The U.S. Drug Enforcement Administration has proposed an additional 20 percent reduction in the manufacture of many opioid painkillers, including oxycodone, hydrocodone, codeine and morphine. The proposed cuts in the opioid supply, which would be effective in 2018, are in addition to those imposed by the DEA in 2017.
“Demand for these opioid medicines has dropped,” the DEA said in a news release, citing sales data released by the QuintilesIMS Institute, which tracks prescription drug use. About 7 million fewer prescriptions were filled for hydrocodone in 2016, the fifth consecutive year that hydrocodone prescriptions have dropped.
“Physicians, pharmacists, and patients must recognize the inherent risks of these powerful medications, especially for long-term use,” said DEA Acting Administrator Chuck Rosenberg. “More states are mandating use of prescription drug monitoring programs, which is good, and that has prompted a decrease in opioid prescriptions.”
Many pain patients tell PNN that demand for opioid medicine has not dropped, but that doctors are increasingly reluctant to write opioid prescriptions because of increased oversight by the DEA, insurance companies, and federal and state regulators.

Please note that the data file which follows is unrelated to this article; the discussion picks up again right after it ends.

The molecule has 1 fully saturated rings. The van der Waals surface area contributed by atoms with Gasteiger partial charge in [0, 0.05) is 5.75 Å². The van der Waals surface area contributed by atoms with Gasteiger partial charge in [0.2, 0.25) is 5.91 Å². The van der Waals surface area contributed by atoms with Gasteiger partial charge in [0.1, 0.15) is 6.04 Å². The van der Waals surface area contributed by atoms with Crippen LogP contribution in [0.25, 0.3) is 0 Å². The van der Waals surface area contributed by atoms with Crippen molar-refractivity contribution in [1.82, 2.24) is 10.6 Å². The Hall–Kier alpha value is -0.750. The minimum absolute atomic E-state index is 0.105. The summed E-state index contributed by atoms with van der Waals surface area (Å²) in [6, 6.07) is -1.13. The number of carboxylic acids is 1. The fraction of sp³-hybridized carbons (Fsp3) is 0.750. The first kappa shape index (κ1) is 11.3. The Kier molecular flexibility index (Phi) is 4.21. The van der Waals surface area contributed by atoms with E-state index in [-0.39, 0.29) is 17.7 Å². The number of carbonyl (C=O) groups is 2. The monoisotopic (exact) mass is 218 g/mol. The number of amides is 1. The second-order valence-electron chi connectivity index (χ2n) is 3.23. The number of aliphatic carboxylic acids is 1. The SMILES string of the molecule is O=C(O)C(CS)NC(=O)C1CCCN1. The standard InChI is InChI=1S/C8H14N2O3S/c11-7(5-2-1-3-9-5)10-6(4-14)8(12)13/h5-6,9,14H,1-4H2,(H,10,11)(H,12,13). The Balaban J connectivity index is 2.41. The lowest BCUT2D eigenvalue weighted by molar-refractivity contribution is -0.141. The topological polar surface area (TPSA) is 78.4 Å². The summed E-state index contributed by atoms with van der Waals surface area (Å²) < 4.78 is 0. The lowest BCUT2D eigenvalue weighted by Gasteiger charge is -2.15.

“It is discrimination, plain and simple. I have a well-documented chronic pain condition. Social Security has deemed me 100 percent disabled,” wrote Lora Lemons. “No other chronic condition that requires medication to combat the disease is flagged the way pain producing diseases are.”
“I am prepared to commit suicide if my pain meds are drastically cut,” wrote a woman who has adhesive arachnoiditis, a chronic and disabling spinal condition. “We don’t want to die, but the legislators in the federal and state governments are going to force it for those in intractable pain.”
“No other disease medication is scrutinized. We, as patients, are being denied, dismissed, overlooked and discriminated against by our physicians, due to all the scrutiny associated with treating chronic pain disease with opioid medications. Our doctors are afraid to treat us humanely and adequately,” said Candi Simonis.
Under federal law, the DEA sets production quotas for all manufacturers of opioid medication and other controlled substances. This year the agency reduced the amount of almost every Schedule II opioid medication by 25 percent or more. The 2017 quota for hydrocodone, which is sold under brand names like Vicodin, Lortab and Lorcet, was reduced by a third.
Despite those deep cuts, the DEA remains under political pressure to combat the overdose epidemic by reducing the opioid supply even further. Last month, a group of 16 U.S. senators wrote to Rosenberg saying additional cuts “are necessary to rein in this epidemic.”
The DEA published notice of its intent in the Federal Register and is accepting public comments on the proposal until September 6.
By Pat Anson, Editor